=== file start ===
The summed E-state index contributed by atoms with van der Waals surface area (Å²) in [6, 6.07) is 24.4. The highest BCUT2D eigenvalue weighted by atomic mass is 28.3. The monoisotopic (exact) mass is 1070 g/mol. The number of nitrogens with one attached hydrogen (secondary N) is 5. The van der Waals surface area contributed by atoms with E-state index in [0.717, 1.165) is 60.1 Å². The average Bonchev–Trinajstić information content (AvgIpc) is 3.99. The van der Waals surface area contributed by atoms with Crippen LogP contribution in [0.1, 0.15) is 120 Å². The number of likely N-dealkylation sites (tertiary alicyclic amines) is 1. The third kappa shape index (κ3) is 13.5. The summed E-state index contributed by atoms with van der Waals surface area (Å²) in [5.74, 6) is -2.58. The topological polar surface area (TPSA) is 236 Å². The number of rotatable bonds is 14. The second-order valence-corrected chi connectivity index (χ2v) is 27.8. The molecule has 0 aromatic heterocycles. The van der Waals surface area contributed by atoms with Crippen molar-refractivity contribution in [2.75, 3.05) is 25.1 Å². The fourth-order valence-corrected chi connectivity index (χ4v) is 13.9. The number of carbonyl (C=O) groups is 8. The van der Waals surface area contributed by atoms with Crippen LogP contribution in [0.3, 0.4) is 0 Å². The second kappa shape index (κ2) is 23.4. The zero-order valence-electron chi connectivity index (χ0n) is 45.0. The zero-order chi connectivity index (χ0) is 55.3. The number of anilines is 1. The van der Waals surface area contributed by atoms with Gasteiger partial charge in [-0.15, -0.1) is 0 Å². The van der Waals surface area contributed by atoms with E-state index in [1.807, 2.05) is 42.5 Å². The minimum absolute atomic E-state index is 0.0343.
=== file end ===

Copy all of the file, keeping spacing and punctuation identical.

The summed E-state index contributed by atoms with van der Waals surface area (Å²) in [6, 6.07) is 24.4. The highest BCUT2D eigenvalue weighted by atomic mass is 28.3. The monoisotopic (exact) mass is 1070 g/mol. The number of nitrogens with one attached hydrogen (secondary N) is 5. The van der Waals surface area contributed by atoms with E-state index in [0.717, 1.165) is 60.1 Å². The average Bonchev–Trinajstić information content (AvgIpc) is 3.99. The van der Waals surface area contributed by atoms with Crippen LogP contribution in [0.1, 0.15) is 120 Å². The number of likely N-dealkylation sites (tertiary alicyclic amines) is 1. The third kappa shape index (κ3) is 13.5. The summed E-state index contributed by atoms with van der Waals surface area (Å²) in [5.74, 6) is -2.58. The topological polar surface area (TPSA) is 236 Å². The number of rotatable bonds is 14. The second-order valence-corrected chi connectivity index (χ2v) is 27.8. The molecule has 0 aromatic heterocycles. The van der Waals surface area contributed by atoms with Crippen molar-refractivity contribution in [2.75, 3.05) is 25.1 Å². The fourth-order valence-corrected chi connectivity index (χ4v) is 13.9. The number of carbonyl (C=O) groups is 8. The van der Waals surface area contributed by atoms with Crippen LogP contribution in [0.3, 0.4) is 0 Å². The second kappa shape index (κ2) is 23.4. The zero-order valence-electron chi connectivity index (χ0n) is 45.0. The zero-order chi connectivity index (χ0) is 55.3. The number of anilines is 1. The van der Waals surface area contributed by atoms with Gasteiger partial charge in [-0.15, -0.1) is 0 Å². The van der Waals surface area contributed by atoms with E-state index in [1.807, 2.05) is 42.5 Å². The minimum absolute atomic E-state index is 0.0343.